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The Caprock Coulee Trail in Theodore Roosevelt NP's Northern Unit is a classic day hike exploring several unique ecosystems and geological features that make up the badlands.
A brochure is available to accompany your hike, and the trek can be as short as 1.6 miles round-trip if you're running short on time.
Seen here, though, this 4-mile circuit a great option for everyone in the family, and it "provides a rare look at a densely wooded area of the park," the NPS notes. Coulees are defined as steep and narrow valleys formed by water, though they are typically dry during the summer, the park notes.
French fur trappers in the 1800's first coined the tern "coulée," which means "flow" in French, and the unique patterns formed along the hillsides are a type of erosion caused by rain and snowmelt.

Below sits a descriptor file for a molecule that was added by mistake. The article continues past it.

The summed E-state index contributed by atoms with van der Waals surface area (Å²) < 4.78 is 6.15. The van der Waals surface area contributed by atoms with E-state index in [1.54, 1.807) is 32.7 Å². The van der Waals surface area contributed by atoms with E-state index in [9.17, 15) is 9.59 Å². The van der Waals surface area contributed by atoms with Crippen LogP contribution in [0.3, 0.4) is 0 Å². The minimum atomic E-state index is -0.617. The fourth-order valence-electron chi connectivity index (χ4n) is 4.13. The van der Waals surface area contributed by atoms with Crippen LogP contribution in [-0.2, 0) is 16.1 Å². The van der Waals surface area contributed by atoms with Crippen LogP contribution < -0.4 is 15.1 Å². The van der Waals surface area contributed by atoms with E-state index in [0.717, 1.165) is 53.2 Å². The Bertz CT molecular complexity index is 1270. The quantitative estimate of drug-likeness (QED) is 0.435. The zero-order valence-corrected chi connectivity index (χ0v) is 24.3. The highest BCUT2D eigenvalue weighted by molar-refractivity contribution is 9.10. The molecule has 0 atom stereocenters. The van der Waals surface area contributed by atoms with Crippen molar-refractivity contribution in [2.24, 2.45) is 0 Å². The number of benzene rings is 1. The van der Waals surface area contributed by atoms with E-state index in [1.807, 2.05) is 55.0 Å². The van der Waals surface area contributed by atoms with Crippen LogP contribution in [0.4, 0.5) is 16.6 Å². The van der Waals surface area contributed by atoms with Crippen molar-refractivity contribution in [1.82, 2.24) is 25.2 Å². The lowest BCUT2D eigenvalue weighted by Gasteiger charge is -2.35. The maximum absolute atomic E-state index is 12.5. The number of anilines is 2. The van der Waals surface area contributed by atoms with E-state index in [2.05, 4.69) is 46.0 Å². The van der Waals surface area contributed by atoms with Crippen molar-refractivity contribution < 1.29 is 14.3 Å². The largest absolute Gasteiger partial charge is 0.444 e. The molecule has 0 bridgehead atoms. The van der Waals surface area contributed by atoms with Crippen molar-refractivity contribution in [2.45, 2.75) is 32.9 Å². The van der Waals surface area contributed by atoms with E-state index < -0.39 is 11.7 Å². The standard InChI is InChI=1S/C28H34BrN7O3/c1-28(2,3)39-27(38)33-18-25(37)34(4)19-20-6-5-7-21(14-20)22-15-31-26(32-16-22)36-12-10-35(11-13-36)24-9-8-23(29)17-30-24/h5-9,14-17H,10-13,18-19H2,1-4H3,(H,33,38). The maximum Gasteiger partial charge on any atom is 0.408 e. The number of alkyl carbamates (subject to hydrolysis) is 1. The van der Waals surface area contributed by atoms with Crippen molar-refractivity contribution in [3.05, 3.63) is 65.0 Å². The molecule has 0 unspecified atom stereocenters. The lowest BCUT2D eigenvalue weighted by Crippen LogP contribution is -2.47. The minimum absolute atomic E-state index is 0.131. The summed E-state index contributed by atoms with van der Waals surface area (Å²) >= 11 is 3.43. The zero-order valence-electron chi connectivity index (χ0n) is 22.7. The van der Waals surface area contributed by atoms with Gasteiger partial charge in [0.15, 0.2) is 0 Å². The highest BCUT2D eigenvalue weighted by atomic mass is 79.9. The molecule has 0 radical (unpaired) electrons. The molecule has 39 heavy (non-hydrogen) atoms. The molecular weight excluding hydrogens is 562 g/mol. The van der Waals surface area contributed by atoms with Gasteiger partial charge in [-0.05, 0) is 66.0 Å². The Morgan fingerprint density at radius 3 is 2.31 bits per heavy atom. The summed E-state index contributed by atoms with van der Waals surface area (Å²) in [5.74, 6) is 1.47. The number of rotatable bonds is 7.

Rivulet erosion, as referenced in the trail guide, "is one of the many never-ending systems of erosion taking place in the badlands.
With each rain shower, the land changes shape." There are two trailheads to enjoy this hike, the River Bend Overlook to the west (seen here) and another trailhead just to the east on Scenic Loop Dr.
If you're seeking a shorter out-and-back, consider the eastern trailhead instead.
Neither water nor restrooms are available at either, though you will pass the visitor center when you enter the park. [Click here](https://www.nps.gov/thro/planyourvisit/caprock-coulee-nature-trail.htm) to view the complete trail guide courtesy of the NPS.